Black Women's Empowerment

The Emerging Elite: Parenting Disparity Grows as Single Parent Households Rise


Are hovering parents who control every part of their children’s schedule creating more successful adults when compared to the “free range” parenting style parents with less resources are often forced to enact? According to a new study from Pew Research, the elite, two-partent family that can afford to put their kids in cotillion have the edge, at least when it comes to navigating in institutions like universities and corporations.

A new Pew Research Center survey conducted Sept. 15-Oct. 13, 2015, among 1,807 U.S. parents with children younger than 18 finds that for lower-income parents, financial instability can limit their children’s access to a safe environment and to the kinds of enrichment activities that affluent parents may take for granted. For example, higher-income parents are nearly twice as likely as lower-income parents to rate their neighborhood as an “excellent” or “very good” place to raise kids (78% vs. 42%). On the flip side, a third of parents with annual family incomes less than $30,000 say that their neighborhood is only a “fair” or “poor” place to raise kids; just 7% of parents with incomes in excess of $75,000 give their neighborhood similarly low ratings.

Single Mothers, Again, Have it the Worst

And if you think that the rise in single-parent households isn’t contributing to the growing disparity of ill-prepared offspring who have trouble navigating the “secret language” of etiquette, social mores and circles of the people most influential to their success, then we’re kidding ourselves. An educated, two-parent household will soon be the premium of all units, with the most resources, clout and influence to carry on those benefits to their children.

The dramatic changes that have taken place in family living arrangements have no doubt contributed to the growing share of children living at the economic margins. In 2014, 62% of children younger than 18 lived in a household with two married parents – a historic low, according to a new Pew Research Center analysis of data from the U.S. Census Bureau. The share of U.S. kids living with only one parent stood at 26% in 2014. And the share in households with two parents who are living together but not married (7%) has risen steadily in recent years.1

These patterns differ sharply across racial and ethnic groups. Large majorities of white (72%) and Asian-American (82%) children are living with two married parents, as are 55% of Hispanic children. By contrast only 31% of black children are living with two married parents, while more than half (54%) are living in a single-parent household.

The economic outcomes for these different types of families vary dramatically. In 2014, 31% of children living in single-parent households were living below the poverty line, as were 21% of children living with two cohabiting parents.2 By contrast, only one-in-ten children living with two married parents were in this circumstance. In fact, more than half (57%) of those living with married parents were in households with incomes at least 200% above the poverty line, compared with just 21% of those living in single-parent households.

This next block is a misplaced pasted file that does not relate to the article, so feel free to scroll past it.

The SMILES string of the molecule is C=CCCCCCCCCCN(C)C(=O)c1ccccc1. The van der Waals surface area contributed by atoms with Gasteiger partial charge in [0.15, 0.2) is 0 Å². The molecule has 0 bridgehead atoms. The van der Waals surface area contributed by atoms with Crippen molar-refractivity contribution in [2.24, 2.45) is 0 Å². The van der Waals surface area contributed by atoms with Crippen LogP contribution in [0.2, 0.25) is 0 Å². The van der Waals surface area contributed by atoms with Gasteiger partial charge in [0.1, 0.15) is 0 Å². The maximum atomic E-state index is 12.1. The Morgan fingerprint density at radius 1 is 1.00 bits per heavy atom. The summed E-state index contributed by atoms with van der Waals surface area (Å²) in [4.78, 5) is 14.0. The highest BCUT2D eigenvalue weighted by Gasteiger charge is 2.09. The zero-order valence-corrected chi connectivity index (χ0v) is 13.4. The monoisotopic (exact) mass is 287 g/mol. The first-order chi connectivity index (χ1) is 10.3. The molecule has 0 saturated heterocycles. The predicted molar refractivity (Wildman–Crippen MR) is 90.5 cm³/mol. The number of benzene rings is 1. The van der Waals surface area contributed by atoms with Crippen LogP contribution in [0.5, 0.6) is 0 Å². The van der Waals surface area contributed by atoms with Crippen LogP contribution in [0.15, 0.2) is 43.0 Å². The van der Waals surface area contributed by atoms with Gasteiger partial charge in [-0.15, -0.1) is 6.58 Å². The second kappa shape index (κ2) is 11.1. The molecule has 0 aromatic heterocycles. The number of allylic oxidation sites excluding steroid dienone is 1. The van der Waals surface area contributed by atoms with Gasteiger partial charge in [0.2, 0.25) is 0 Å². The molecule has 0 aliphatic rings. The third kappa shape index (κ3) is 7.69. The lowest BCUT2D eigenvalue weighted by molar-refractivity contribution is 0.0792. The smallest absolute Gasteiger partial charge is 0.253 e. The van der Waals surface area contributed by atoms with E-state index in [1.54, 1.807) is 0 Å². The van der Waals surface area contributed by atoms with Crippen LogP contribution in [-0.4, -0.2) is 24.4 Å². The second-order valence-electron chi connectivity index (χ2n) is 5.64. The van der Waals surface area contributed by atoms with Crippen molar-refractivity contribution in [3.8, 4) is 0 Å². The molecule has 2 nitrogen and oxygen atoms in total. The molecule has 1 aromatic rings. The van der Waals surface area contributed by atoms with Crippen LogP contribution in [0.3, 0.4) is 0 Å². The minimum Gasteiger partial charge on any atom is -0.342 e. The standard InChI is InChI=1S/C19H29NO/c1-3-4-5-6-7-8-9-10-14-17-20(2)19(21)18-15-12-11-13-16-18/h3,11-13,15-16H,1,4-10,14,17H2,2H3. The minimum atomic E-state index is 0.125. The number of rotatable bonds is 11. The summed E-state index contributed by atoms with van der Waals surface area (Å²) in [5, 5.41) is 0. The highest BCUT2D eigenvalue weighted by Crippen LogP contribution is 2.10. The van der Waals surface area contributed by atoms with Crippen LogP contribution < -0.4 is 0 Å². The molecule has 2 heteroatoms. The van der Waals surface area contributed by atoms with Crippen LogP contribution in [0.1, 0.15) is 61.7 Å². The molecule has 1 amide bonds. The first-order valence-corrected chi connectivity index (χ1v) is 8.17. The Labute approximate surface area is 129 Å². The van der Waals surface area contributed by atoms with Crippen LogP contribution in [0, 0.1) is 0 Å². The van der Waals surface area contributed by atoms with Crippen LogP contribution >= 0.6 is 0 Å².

This is why I go hard and continue to nag, preach and teach about No Wedding No Womb. We have people in our community trying their damnedest to nullify the impact that fractured families have on children and the emotional toll it has on black girls and women–not to mention the anger and misogyny it breeds in the boys. Yet, I continue to keep seeing unfortunate posts like this on my timeline.

My name is Brooklyn I am 17 and this is my ex boyfriend and 19. We met in 2014 when I was 15. It was an instant attraction and we were together 1 year and 3 months before we ended splitting up. I am 5 months pregnant now. I conceived in late July. We found out in September, at first he seemed happy and okay with it. We ended up telling our parents October. My dad was very disappointed and wanted me to get an abortion and it was either an abortion or leave and I couldn’t bring myself to do that so I left. My mom always said if i got pregnant im on my own…She said I should consider adoption and that wasnt even an option for me in my mind. I went to go live with Ray and his parents and things just went south. So I moved out and went to go live with my Uncle and his family. After moving I found out he was cheating on me while we were together and he has been with her since. He started denying my daughter was even his saying things like ” I’m not a dad so stop asking” on social networks and what not. This was extremely recent and found this out in the last week. I got extremely depressed and cried for days. I just couldnt believe after all we been through he done that too me. I started to think Mia Bella (my daughter) was a mistake. I prayed and just got out of church today and realized my dauaghter is a blessing not a curse. I have finally sucked it up but cry some moments because I feel as though Mia Bella wont have a father in her life. I really could use prayer and strength in having to go through this as a not only a single but young mom.

The writer is a gorgeous biracial girl (like Instagram gorgeous), and the father is black. Yet folks were streaming in cooing to the commenter about how “It’s all gonna be okay; babies are a blessing, blah blah blah.” NO! Babies are NOT always a blessing to the parents. And sometimes, these dudes want to knock down an upwardly mobile, attractive black girl to corrupt her for other men and derail her future. Let’s be real.

I wonder how all my detractors back in 2010–the ones who called me a bitch and a cunt–feel now that everything we predicted is playing out in real time? Hmmm…they’ve gotten awfully quiet, haven’t they?


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